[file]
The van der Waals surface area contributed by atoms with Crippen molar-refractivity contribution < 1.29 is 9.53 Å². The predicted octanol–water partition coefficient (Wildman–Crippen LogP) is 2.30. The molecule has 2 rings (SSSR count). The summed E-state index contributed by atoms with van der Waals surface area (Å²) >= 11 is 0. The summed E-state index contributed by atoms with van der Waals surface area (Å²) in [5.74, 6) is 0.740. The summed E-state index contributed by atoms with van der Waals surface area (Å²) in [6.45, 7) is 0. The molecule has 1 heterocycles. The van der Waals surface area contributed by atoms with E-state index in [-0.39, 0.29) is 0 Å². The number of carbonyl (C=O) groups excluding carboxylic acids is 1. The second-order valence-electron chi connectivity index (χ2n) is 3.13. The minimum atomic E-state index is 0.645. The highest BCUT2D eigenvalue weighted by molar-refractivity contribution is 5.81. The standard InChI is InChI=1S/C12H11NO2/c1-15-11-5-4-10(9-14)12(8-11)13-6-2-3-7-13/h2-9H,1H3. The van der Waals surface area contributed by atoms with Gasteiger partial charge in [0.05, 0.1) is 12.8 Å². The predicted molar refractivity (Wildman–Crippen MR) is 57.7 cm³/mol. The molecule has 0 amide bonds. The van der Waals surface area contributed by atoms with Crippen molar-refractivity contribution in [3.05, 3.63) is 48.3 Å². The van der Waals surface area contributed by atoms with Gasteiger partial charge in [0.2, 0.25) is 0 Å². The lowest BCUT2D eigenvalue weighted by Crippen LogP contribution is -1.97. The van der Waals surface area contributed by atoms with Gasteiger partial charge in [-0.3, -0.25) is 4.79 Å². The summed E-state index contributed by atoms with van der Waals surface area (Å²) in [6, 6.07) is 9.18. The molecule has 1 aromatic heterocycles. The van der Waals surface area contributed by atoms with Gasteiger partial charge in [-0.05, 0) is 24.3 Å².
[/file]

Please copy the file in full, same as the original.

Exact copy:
The van der Waals surface area contributed by atoms with Crippen molar-refractivity contribution < 1.29 is 9.53 Å². The predicted octanol–water partition coefficient (Wildman–Crippen LogP) is 2.30. The molecule has 2 rings (SSSR count). The summed E-state index contributed by atoms with van der Waals surface area (Å²) >= 11 is 0. The summed E-state index contributed by atoms with van der Waals surface area (Å²) in [5.74, 6) is 0.740. The summed E-state index contributed by atoms with van der Waals surface area (Å²) in [6.45, 7) is 0. The molecule has 1 heterocycles. The van der Waals surface area contributed by atoms with E-state index in [-0.39, 0.29) is 0 Å². The number of carbonyl (C=O) groups excluding carboxylic acids is 1. The second-order valence-electron chi connectivity index (χ2n) is 3.13. The minimum atomic E-state index is 0.645. The highest BCUT2D eigenvalue weighted by molar-refractivity contribution is 5.81. The standard InChI is InChI=1S/C12H11NO2/c1-15-11-5-4-10(9-14)12(8-11)13-6-2-3-7-13/h2-9H,1H3. The van der Waals surface area contributed by atoms with Gasteiger partial charge in [0.05, 0.1) is 12.8 Å². The predicted molar refractivity (Wildman–Crippen MR) is 57.7 cm³/mol. The molecule has 0 amide bonds. The van der Waals surface area contributed by atoms with Crippen molar-refractivity contribution in [3.05, 3.63) is 48.3 Å². The van der Waals surface area contributed by atoms with Gasteiger partial charge in [0.2, 0.25) is 0 Å². The lowest BCUT2D eigenvalue weighted by Crippen LogP contribution is -1.97. The van der Waals surface area contributed by atoms with Gasteiger partial charge in [-0.3, -0.25) is 4.79 Å². The summed E-state index contributed by atoms with van der Waals surface area (Å²) in [6, 6.07) is 9.18. The molecule has 1 aromatic heterocycles. The van der Waals surface area contributed by atoms with Gasteiger partial charge in [-0.05, 0) is 24.3 Å².